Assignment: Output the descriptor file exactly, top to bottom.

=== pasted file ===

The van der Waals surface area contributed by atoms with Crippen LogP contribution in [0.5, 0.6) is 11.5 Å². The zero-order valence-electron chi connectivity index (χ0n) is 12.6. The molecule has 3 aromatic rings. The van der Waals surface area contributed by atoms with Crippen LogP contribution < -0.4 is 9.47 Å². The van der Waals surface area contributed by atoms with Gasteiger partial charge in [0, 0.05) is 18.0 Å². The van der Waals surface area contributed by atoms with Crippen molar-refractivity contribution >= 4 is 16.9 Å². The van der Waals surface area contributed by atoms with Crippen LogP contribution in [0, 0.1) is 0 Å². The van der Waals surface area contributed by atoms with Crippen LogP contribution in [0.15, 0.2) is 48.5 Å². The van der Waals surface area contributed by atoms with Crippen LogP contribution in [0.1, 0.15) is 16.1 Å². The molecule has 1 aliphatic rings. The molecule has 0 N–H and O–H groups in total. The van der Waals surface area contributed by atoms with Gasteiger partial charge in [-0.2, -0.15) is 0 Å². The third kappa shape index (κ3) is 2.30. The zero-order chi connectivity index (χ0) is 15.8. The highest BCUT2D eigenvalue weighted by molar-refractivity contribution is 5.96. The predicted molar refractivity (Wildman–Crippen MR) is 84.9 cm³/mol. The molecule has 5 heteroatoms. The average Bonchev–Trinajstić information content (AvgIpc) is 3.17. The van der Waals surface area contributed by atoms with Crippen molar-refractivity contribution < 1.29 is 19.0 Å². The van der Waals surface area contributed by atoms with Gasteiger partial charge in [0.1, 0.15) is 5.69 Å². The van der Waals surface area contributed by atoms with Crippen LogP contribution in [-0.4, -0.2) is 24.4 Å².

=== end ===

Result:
The van der Waals surface area contributed by atoms with Crippen LogP contribution in [0.5, 0.6) is 11.5 Å². The zero-order valence-electron chi connectivity index (χ0n) is 12.6. The molecule has 3 aromatic rings. The van der Waals surface area contributed by atoms with Crippen LogP contribution < -0.4 is 9.47 Å². The van der Waals surface area contributed by atoms with Gasteiger partial charge in [0, 0.05) is 18.0 Å². The van der Waals surface area contributed by atoms with Crippen molar-refractivity contribution >= 4 is 16.9 Å². The van der Waals surface area contributed by atoms with Crippen LogP contribution in [0, 0.1) is 0 Å². The van der Waals surface area contributed by atoms with Crippen LogP contribution in [0.15, 0.2) is 48.5 Å². The van der Waals surface area contributed by atoms with Crippen LogP contribution in [0.1, 0.15) is 16.1 Å². The molecule has 1 aliphatic rings. The molecule has 0 N–H and O–H groups in total. The van der Waals surface area contributed by atoms with Gasteiger partial charge in [-0.2, -0.15) is 0 Å². The third kappa shape index (κ3) is 2.30. The zero-order chi connectivity index (χ0) is 15.8. The highest BCUT2D eigenvalue weighted by molar-refractivity contribution is 5.96. The predicted molar refractivity (Wildman–Crippen MR) is 84.9 cm³/mol. The molecule has 5 heteroatoms. The average Bonchev–Trinajstić information content (AvgIpc) is 3.17. The van der Waals surface area contributed by atoms with Crippen molar-refractivity contribution < 1.29 is 19.0 Å². The van der Waals surface area contributed by atoms with Gasteiger partial charge in [0.1, 0.15) is 5.69 Å². The van der Waals surface area contributed by atoms with Crippen LogP contribution in [-0.4, -0.2) is 24.4 Å².